♥ You can double-up on the beans and some of the water, to make it more broth-y.
I’m freshly back from a two week adventure to Italy*, so there’s nothing more relevant to make this week than Italian dressing.
Italian dressing isn’t just for mere lettuce; you can use it to top sliced tomatoes, or marinate meats or potatoes before cooking.
So what are we waiting for? Let’s get shaking!
* Think I’m kidding about an amazing trip to Italy? Click here to visit my other site that celebrates all things Italian!
1/2 cup | EVOO
2 tablespoons | red wine vinegar
1 tablespoon | fresh basil, chopped (dried basil only if you must)
¼ teaspoon | fresh garlic, finely chopped
1 teaspoon | gray sea salt
to taste | freshly ground black pepper
If serving dressing atop sliced tomato:
also add | LOTS of green onion tops, sliced
also add | parsley
ii. what to do
1. Prepare all ingredients and place in a dressing jar.
2. Shake, shake, shake!
3. Enjoy the dressing fresh or refrigerate it up to a week or two.
foodie tips ~
♥ I doubled the recipe. The more, the better.
♥ Try using a garlic press if you’re too tired to finely chop.
♥ You can also add some grated aged romano cheese to the dressing for an awesomely cheesy taste.
♥ If using as a marinade, add chopped green onion tops and refrigerate for 20-30 minutes … then grill.
♥ Try the tomato recipe on the recipe card if you want a tasty option for the dressing.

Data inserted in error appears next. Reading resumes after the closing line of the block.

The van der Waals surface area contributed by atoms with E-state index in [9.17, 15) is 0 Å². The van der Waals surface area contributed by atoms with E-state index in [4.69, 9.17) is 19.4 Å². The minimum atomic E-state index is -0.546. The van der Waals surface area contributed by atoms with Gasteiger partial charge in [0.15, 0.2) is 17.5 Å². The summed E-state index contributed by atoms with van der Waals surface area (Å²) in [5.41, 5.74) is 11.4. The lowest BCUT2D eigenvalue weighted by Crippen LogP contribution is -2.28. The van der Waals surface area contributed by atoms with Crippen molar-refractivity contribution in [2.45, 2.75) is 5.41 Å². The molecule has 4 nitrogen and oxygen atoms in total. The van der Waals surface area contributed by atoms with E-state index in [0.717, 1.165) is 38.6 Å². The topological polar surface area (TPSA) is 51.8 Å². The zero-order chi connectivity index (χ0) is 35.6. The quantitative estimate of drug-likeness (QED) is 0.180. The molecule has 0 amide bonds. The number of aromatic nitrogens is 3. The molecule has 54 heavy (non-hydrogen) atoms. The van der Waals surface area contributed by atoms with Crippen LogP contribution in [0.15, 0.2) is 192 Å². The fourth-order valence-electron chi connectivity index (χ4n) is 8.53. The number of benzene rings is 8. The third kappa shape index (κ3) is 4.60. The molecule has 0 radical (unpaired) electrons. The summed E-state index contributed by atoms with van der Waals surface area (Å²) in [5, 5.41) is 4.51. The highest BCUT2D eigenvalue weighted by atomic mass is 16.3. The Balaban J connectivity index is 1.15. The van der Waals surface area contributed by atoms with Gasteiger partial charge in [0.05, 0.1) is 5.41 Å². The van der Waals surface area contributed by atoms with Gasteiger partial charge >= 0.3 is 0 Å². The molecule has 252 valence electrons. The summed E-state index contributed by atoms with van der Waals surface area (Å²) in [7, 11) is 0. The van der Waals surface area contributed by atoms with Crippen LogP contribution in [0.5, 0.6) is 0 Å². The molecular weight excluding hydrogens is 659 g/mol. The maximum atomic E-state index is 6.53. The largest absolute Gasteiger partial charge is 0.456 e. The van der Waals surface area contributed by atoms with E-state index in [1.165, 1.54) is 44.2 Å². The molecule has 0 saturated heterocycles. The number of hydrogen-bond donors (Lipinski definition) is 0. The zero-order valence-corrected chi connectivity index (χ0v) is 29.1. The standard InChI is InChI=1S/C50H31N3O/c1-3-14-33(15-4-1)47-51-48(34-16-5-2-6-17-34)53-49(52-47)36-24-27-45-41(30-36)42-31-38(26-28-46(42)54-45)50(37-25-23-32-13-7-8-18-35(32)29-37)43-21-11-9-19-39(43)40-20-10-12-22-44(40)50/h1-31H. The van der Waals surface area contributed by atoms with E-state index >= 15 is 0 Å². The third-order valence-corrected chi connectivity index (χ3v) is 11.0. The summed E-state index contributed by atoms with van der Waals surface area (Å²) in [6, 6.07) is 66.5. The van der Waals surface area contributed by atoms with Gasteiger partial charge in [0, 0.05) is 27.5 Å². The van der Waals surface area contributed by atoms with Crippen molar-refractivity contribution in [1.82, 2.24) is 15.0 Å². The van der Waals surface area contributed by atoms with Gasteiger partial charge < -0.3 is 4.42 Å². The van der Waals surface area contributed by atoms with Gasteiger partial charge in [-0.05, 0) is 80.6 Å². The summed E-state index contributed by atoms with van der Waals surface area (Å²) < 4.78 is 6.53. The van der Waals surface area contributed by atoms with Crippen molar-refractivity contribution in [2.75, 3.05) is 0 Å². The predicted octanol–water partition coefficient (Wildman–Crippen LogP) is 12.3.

Who is “Mary Stephenson”?
We Kikers lived at 2927 Trailend Drive and Mary was the mother of the family living next door to us.
Mary was a fabulous foodie friend of ours and you’ll see a few recipes from Mary’s kitchen here at Betty’s Cook Nook.
Our two families spent many shared dinners and laughs together so I was happy to find some of Mary’s recipes tucked in Mom’s cookbook since the Stephensons were a magnificent and memorable part of my wonder years.
While my birthday is celebrated just 364 days each year, I’m sharing this recipe with you from one of mom’s favorite friends… Lela!
Funny, when I was a child, I didn’t even think twice about soup… and now I know I’ll love this gazpacho even before I eat it!
Get ready to cool off with this delicious foodie veggie favorite!
1 – 1 pound can | stewed tomatoes
1 – 10-1/2 ounce can | condensed beef broth
1 cup | peeled chopped cucumber
1 cup | chopped celery
1 cup | sliced onions
2 tablespoons | lemon juice
1 small clove | garlic, finely chopped
to taste | fresh ground black pepper
ii. what to do
1. Combine all ingredients in a medium-sized pot.
2. Over medium heat, simmer gently until onions and celery are tender (about 10 minutes).
3. Served chilled.
Foodie Tip ~